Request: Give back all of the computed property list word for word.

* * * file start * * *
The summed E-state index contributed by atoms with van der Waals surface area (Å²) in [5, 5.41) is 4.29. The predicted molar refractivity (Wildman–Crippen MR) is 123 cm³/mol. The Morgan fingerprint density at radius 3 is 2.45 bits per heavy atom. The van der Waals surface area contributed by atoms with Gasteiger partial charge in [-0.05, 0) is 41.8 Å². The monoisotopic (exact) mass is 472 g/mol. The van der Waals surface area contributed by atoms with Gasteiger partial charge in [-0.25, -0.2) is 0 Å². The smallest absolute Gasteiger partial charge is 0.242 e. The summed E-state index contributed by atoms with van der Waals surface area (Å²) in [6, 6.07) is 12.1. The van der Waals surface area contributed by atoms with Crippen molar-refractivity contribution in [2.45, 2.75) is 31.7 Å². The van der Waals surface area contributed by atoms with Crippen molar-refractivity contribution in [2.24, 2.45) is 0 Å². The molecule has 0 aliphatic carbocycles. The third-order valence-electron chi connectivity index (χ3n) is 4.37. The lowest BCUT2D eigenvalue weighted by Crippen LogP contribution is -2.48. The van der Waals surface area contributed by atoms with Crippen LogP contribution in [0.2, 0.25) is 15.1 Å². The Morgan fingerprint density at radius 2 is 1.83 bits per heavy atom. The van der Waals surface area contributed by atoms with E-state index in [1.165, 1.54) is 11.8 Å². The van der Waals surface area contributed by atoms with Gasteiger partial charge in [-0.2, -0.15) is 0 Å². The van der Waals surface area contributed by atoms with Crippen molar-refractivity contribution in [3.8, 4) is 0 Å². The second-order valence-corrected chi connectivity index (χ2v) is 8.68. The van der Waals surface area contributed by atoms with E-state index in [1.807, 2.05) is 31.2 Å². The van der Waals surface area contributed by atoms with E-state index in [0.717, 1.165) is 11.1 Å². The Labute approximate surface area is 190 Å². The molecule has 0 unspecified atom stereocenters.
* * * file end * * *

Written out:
The summed E-state index contributed by atoms with van der Waals surface area (Å²) in [5, 5.41) is 4.29. The predicted molar refractivity (Wildman–Crippen MR) is 123 cm³/mol. The Morgan fingerprint density at radius 3 is 2.45 bits per heavy atom. The van der Waals surface area contributed by atoms with Gasteiger partial charge in [-0.05, 0) is 41.8 Å². The monoisotopic (exact) mass is 472 g/mol. The van der Waals surface area contributed by atoms with Gasteiger partial charge in [-0.25, -0.2) is 0 Å². The smallest absolute Gasteiger partial charge is 0.242 e. The summed E-state index contributed by atoms with van der Waals surface area (Å²) in [6, 6.07) is 12.1. The van der Waals surface area contributed by atoms with Crippen molar-refractivity contribution in [2.45, 2.75) is 31.7 Å². The van der Waals surface area contributed by atoms with Crippen molar-refractivity contribution in [2.24, 2.45) is 0 Å². The molecule has 0 aliphatic carbocycles. The third-order valence-electron chi connectivity index (χ3n) is 4.37. The lowest BCUT2D eigenvalue weighted by Crippen LogP contribution is -2.48. The van der Waals surface area contributed by atoms with Crippen LogP contribution in [0.2, 0.25) is 15.1 Å². The Morgan fingerprint density at radius 2 is 1.83 bits per heavy atom. The van der Waals surface area contributed by atoms with E-state index in [1.165, 1.54) is 11.8 Å². The van der Waals surface area contributed by atoms with Gasteiger partial charge in [-0.2, -0.15) is 0 Å². The van der Waals surface area contributed by atoms with Crippen molar-refractivity contribution in [3.8, 4) is 0 Å². The second-order valence-corrected chi connectivity index (χ2v) is 8.68. The van der Waals surface area contributed by atoms with E-state index in [1.807, 2.05) is 31.2 Å². The van der Waals surface area contributed by atoms with E-state index in [0.717, 1.165) is 11.1 Å². The Labute approximate surface area is 190 Å². The molecule has 0 unspecified atom stereocenters.